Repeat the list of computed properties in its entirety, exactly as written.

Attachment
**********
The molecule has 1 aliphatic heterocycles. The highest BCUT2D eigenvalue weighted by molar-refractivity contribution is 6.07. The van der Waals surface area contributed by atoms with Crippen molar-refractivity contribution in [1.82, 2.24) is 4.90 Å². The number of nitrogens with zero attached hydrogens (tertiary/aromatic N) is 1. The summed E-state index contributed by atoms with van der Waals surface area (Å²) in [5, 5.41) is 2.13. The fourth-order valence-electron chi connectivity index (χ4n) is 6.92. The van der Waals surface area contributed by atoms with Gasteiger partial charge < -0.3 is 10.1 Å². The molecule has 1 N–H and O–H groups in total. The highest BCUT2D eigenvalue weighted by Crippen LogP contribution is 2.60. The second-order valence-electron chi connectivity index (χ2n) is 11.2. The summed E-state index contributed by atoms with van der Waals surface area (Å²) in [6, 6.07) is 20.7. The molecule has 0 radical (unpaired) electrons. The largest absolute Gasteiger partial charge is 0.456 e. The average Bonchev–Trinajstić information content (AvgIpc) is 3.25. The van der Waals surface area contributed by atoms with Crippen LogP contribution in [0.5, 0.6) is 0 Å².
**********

The molecule has 1 aliphatic heterocycles. The highest BCUT2D eigenvalue weighted by molar-refractivity contribution is 6.07. The van der Waals surface area contributed by atoms with Crippen molar-refractivity contribution in [1.82, 2.24) is 4.90 Å². The number of nitrogens with zero attached hydrogens (tertiary/aromatic N) is 1. The summed E-state index contributed by atoms with van der Waals surface area (Å²) in [5, 5.41) is 2.13. The fourth-order valence-electron chi connectivity index (χ4n) is 6.92. The van der Waals surface area contributed by atoms with Gasteiger partial charge < -0.3 is 10.1 Å². The molecule has 1 N–H and O–H groups in total. The highest BCUT2D eigenvalue weighted by Crippen LogP contribution is 2.60. The second-order valence-electron chi connectivity index (χ2n) is 11.2. The summed E-state index contributed by atoms with van der Waals surface area (Å²) in [6, 6.07) is 20.7. The molecule has 0 radical (unpaired) electrons. The largest absolute Gasteiger partial charge is 0.456 e. The average Bonchev–Trinajstić information content (AvgIpc) is 3.25. The van der Waals surface area contributed by atoms with Crippen LogP contribution in [0.5, 0.6) is 0 Å².